In the next several years, hoverbikes might move from science fiction into reality. At least that’s the hope of Chris Malloy, of Malloy Aeronautics, which partnered with SURVICE Engineering Co. to develop a hoverbike for use by the U.S. Army. Resembling a speederbike from “Star Wars,” the hoverbike was designed from the ground up to support a rider.
The design is reminiscent of a quadcopter, with four enclosed rotors, two overlapping pairs in the front and back. The hoverbike’s potential to carry soldiers over any terrain is what captured the Army’s attention.
“The Army is interested in disruptive-technology solutions that would keep soldiers away from ground threats,” said Timothy Vong, a project coordinator with the Army. “The Hoverbike is one of many potential solutions the Army is exploring. It is not being evaluated as a replacement for a vehicle … but this kind of technology could serve as an alternative.”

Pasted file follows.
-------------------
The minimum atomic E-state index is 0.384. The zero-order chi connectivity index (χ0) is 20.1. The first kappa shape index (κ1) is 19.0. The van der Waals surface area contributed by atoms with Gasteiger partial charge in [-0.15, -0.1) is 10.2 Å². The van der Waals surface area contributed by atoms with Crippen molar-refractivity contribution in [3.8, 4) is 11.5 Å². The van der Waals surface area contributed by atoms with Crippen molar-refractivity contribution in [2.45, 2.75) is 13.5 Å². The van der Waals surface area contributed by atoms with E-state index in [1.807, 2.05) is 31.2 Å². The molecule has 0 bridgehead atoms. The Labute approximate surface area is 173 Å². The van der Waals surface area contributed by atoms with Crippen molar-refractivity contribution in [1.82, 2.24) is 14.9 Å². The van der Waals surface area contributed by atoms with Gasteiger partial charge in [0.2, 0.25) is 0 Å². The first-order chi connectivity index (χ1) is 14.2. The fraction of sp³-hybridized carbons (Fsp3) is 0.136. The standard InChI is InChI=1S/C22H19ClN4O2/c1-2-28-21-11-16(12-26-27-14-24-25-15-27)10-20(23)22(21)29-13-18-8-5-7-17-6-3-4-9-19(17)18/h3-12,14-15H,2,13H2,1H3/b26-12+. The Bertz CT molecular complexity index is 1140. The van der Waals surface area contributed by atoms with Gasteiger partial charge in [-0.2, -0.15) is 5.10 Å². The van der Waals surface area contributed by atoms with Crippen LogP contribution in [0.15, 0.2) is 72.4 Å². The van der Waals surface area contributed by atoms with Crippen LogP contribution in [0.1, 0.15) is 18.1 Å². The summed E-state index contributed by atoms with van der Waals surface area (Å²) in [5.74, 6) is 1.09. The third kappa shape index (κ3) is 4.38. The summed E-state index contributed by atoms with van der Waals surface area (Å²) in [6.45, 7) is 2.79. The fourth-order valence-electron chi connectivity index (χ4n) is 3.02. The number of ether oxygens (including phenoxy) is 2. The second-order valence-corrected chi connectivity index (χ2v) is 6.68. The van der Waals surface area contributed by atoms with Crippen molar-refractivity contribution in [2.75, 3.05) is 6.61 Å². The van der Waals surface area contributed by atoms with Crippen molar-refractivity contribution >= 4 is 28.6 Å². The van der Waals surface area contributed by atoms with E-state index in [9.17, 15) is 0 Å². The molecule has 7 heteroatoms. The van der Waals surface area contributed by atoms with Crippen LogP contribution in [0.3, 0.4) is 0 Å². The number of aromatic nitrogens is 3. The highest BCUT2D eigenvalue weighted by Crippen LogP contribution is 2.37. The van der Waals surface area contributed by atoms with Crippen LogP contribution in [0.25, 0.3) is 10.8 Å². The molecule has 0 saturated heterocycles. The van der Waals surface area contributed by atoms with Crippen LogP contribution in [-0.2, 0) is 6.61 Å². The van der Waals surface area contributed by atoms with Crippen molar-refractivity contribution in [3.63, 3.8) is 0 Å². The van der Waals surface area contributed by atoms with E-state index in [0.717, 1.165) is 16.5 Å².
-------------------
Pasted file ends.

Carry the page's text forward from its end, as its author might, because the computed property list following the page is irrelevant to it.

Engineers from Malloy and SURVICE believe they can create a workable bike within three to five years, and there are plans to build a commercial model as well.
The Coast Guard is officially shit outta luck for a paycheck thanks to the government shutdown, which means that zero coasties have been paid to create some of the amazing memes being shared as a way to vent their frustration.
Vice President Mike Pence repeated President Donald Trump's claim that "ISIS has been defeated" in Syria on Wednesday just hours after several U.S. service members were killed by an ISIS suicide bomber in Manbij, Syria.
Soldiers, family and community gathered in Morehead City to render honors and witness the transfer and memorial of U.S. Army Sgt James Slape Nov. 9-11, 2018. Slape will hold a temporary resting place in Morehead City before ultimately moving to Arlington Cemetery. Slape supported Operations Resolute Support and Freedom Sentinel in Afghanistan. (U.S. Army National Guard Photo by Staff Sgt Leticia Samuels, North Carolina National Guard)
An ISIS suicide bomber killed four Americans in Manbij, Syria, on Wednesday.